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Editorial Board Member Ray Ranson died suddenly in April. This obituary has been contributed by Louise Pankhurst, who a was close friend of Ray and his wife, Janet.
Ray Ranson was a senior environmental health officer who had friends and colleagues from many diverse fields including child accident prevention, counselling, housing, health promotion, lead and asbestos pollution, video production, education, training, and the media. He had an international reputation and published widely in health and housing and was a specialist consultant to the World Health Organisation (WHO), involved in fieldwork in shanty towns, developing guidelines for safety and health in housing, lecturing and presenting at international conferences and symposia. What linked these fields was Ray's passion for public health and public service and what can only be described as a desire to find innovative yet practical ways to improve the public's health. In his own words “I believe strongly in the preventive medicine approach to public health and in encouraging partnership arrangements between the community and decision making bodies”. His chosen means of achieving this were through practical campaigns, information and health education.
Ray represented the Chartered Institute of Environmental Health on the Board of the Child Accident Prevention Trust (CAPT). My first meeting with Ray was to plan a campaign about improving building regulations to prevent home accidents, particularly in temporary accommodation, multioccupied, tenanted accommodation, and poor housing. A series of booklets and leaflets followed but what I learnt was just how much voluntary organisations like CAPT rely on access to the expertise and commitment of professionals from the field for the facts on which to base actions and make things happen. Ray's biography is a catalogue of such commitments.
Most of his working life was in Lambeth and most of the issues he tackled were those relevant to an inner city population, health and safety, healthy housing, sexual health, drug abuse, AIDS and children's day care. In all these areas Ray produced policy documents, guidelines and health promotion materials for local, national, and international bodies that are widely applied and used. WHO published Housing Hygiene Guidelines as part of their series on Environmental Health in Europe. Two booklets for European local authorities on child safety and healthy housing were also drafted. Many of the dozen or so videos that Ray created and promoted, such as Child Safety is No Accident and Counselling and Sexuality, won prestigious British Medical Association awards for educational merit and are widely used. Ray was working on a book on standards in children's day care when he died—Routledge hope to publish this posthumously.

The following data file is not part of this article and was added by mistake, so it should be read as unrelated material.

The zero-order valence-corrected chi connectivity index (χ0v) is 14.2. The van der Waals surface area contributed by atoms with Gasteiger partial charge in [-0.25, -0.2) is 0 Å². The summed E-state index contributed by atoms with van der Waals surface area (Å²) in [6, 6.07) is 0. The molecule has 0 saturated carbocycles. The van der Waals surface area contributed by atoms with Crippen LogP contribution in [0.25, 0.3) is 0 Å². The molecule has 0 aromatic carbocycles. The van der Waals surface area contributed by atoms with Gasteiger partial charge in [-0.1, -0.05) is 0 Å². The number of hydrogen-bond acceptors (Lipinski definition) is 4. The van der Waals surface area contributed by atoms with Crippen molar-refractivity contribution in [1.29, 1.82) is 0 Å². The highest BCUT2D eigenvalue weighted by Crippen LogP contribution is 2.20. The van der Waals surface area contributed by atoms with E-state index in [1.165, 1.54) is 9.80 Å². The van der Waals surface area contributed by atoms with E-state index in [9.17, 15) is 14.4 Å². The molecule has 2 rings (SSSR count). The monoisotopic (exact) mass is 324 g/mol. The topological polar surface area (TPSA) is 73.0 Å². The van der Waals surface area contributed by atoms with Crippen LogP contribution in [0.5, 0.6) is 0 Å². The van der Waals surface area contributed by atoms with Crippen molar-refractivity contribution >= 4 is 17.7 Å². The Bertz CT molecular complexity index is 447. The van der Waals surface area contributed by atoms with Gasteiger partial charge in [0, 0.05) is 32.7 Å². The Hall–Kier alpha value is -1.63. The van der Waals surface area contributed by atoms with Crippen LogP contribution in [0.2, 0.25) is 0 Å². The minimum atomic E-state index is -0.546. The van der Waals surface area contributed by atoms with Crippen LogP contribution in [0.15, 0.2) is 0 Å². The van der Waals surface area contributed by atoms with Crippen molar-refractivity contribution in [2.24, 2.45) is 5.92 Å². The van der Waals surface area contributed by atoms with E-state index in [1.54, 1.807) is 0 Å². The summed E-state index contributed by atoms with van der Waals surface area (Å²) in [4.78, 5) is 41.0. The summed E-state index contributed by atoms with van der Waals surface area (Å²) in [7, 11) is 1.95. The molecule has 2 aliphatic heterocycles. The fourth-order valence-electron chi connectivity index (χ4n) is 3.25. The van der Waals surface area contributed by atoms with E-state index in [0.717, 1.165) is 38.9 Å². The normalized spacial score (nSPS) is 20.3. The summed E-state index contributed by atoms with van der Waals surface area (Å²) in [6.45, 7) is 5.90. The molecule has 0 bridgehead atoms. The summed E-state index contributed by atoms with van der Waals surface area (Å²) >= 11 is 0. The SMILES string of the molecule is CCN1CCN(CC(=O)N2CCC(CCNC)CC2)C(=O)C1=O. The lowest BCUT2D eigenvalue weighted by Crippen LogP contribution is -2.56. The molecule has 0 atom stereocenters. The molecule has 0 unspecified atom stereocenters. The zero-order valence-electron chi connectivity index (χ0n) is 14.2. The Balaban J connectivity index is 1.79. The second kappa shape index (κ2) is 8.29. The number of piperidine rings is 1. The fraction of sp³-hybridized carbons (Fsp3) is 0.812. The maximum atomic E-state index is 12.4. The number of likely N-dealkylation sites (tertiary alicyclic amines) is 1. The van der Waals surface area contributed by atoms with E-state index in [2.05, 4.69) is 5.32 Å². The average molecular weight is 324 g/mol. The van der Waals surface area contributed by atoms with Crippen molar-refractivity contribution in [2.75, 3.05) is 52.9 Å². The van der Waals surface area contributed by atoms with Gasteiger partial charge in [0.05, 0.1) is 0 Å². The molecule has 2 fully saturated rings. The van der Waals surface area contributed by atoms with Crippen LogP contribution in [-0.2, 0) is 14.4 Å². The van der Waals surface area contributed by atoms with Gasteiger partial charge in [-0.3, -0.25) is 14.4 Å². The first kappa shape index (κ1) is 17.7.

While Honorary Public Relations Officer for the Chartered Institute of Environmental Health, a post he held for five years, Ray initiated campaigns on lead and asbestos pollution, something he was particularly proud of, and which has indirectly contributed to the safety of children in the environment. He was a founder member of the Public Health Alliance and remained involved until his death, attending the 10th anniversary event just after leaving hospital.
It is hard to describe the man himself; he had so many qualities. It would have been impossible to have covered such a wide field of activities in such depth and have achieved so much in so short a time without being tenacious, knowledgeable, creative, resourceful, and driven by social injustice. Yet he was also relaxed and warm natured, a loving and sensitive father and husband with a spiritual side. What must be added to this description of a man of our time is his great fortitude in coping with the devastating illness and disability he endured for the last three years. Even in these almost impossible circumstances he continued to work and contribute to debates and argue his case. Sometimes there are gifts that arrive out of the blue and Ray found deep love and happiness in the last few years with Janet, his second wife. There was so much more Ray was prepared to do and as a friend and colleague I speak with regret for myself and others of that not to be fulfilled possibility.
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